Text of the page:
5 Key Elements Of An Ideal Fiction Book Blurb

Posted by Arthur Gutch
Published On Mar 31, 2015

Book blurbs -- those short paragraphs on the back cover of your book or on your sales page online. Those few words might be the most important writing you do. You can have the next great American novel in your grasp, but if you don't convince anyone to read it, your fame will go down in flames. That quick little note needs to convince potential readers that I've gotta read this! right now, and motivate them to buy your book. All good book blurbs contain the same elements, when you drill down through the decorative phrasing. Like any jigsaw puzzle, it's all about having the right pieces and putting them together in the right order. self_publish_author_blurb

The Five Elements

The five basic elements in a good book blurb may sound familiar; they're the building blocks of almost every great novel ever written. Start with these five basic bits of information, and you can build a great blurb just from the information on your list.

  • A Main Character  Who is the most important character in your book?
  • Desire  What, ultimately, does the character want? True love? The victim's killer? Bees? Whatever he wants, that's his goal in this story.
  • What's Stopping Him?  There's got to be something in the way of your character achieving his goals, or you don't have a story.
  • The Struggle  What effort does he have to go through in order to achieve his goal?
  • The Consequences  What happens when he reaches success? What are the stakes he faces if he loses?

Writing the Blurb

Start with the five elements and add details to tell a story in a very short space. Introduce your character in one or two sentences, and include his desire with the introductory section. Show your potential reader a glimpse of what his struggles look like, and emphasize how huge the problem is that he has to overcome. Lay out the consequences, either in a statement or a question, so your readers know what's at stake if the hero doesn't win. True love won't happen, the killer gets away to kill again, the bees won't make honey for the championship honey cookies. Whatever.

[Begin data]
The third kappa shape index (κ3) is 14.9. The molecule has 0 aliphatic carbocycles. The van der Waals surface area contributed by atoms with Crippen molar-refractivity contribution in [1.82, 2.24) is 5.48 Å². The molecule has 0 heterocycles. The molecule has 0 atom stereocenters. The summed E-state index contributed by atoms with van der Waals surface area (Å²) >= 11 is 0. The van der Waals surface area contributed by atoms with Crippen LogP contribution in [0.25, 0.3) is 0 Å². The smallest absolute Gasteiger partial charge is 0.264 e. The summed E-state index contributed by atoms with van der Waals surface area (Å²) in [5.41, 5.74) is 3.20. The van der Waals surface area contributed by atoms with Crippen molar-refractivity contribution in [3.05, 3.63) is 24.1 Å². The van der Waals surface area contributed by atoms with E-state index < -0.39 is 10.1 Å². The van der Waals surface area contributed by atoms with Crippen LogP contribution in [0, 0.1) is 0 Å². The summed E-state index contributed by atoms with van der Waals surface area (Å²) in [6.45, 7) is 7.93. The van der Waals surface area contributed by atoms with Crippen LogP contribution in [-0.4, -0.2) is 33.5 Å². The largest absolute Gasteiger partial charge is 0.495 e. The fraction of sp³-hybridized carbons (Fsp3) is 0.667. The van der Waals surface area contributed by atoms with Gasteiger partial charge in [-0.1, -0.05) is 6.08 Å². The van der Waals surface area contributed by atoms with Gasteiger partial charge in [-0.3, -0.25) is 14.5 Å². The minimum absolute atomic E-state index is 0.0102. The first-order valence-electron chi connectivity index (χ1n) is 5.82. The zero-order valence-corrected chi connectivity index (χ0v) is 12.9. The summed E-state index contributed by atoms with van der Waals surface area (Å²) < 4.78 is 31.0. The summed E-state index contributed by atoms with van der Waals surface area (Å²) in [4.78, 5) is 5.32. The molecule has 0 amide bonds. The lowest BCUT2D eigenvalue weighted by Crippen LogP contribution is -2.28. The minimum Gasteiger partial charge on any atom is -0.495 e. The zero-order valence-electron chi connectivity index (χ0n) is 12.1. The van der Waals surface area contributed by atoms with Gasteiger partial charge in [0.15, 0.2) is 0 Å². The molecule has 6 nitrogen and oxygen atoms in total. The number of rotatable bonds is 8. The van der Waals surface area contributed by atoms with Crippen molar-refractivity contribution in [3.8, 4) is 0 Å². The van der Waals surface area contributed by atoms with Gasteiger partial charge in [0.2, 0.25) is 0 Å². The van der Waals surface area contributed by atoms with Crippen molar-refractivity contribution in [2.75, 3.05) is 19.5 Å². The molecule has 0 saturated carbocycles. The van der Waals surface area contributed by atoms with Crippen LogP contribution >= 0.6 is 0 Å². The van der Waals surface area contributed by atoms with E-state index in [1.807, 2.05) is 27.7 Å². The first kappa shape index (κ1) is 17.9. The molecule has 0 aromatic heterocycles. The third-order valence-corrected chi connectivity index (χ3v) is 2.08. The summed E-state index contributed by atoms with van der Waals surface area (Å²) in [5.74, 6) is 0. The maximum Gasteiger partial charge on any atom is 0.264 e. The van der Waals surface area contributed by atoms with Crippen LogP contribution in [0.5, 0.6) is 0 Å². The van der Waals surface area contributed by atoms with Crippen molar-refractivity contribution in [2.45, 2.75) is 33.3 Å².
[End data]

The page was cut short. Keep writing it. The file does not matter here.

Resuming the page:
Your first line is the most important one. This is the hook, the little bit of spice that reels a reader in. Take the same time for the first line in your blurb as you did the first line in your book. Each is equally as important. Once you've grabbed them, it's time to let them into some of the meat of the story.

Always leave them wanting more. Hint at a cliffhanger, but never let anyone know the ending. Leave the reader about halfway through your tale, so that he has an urgent need to get into the book to find out what happens next. Spoilers are no fun, and this applies to book blurbs as much as in anyplace else. We will take a look at non-fiction blurbs in our next blog.

Keep the Faith and May the Force be with You!


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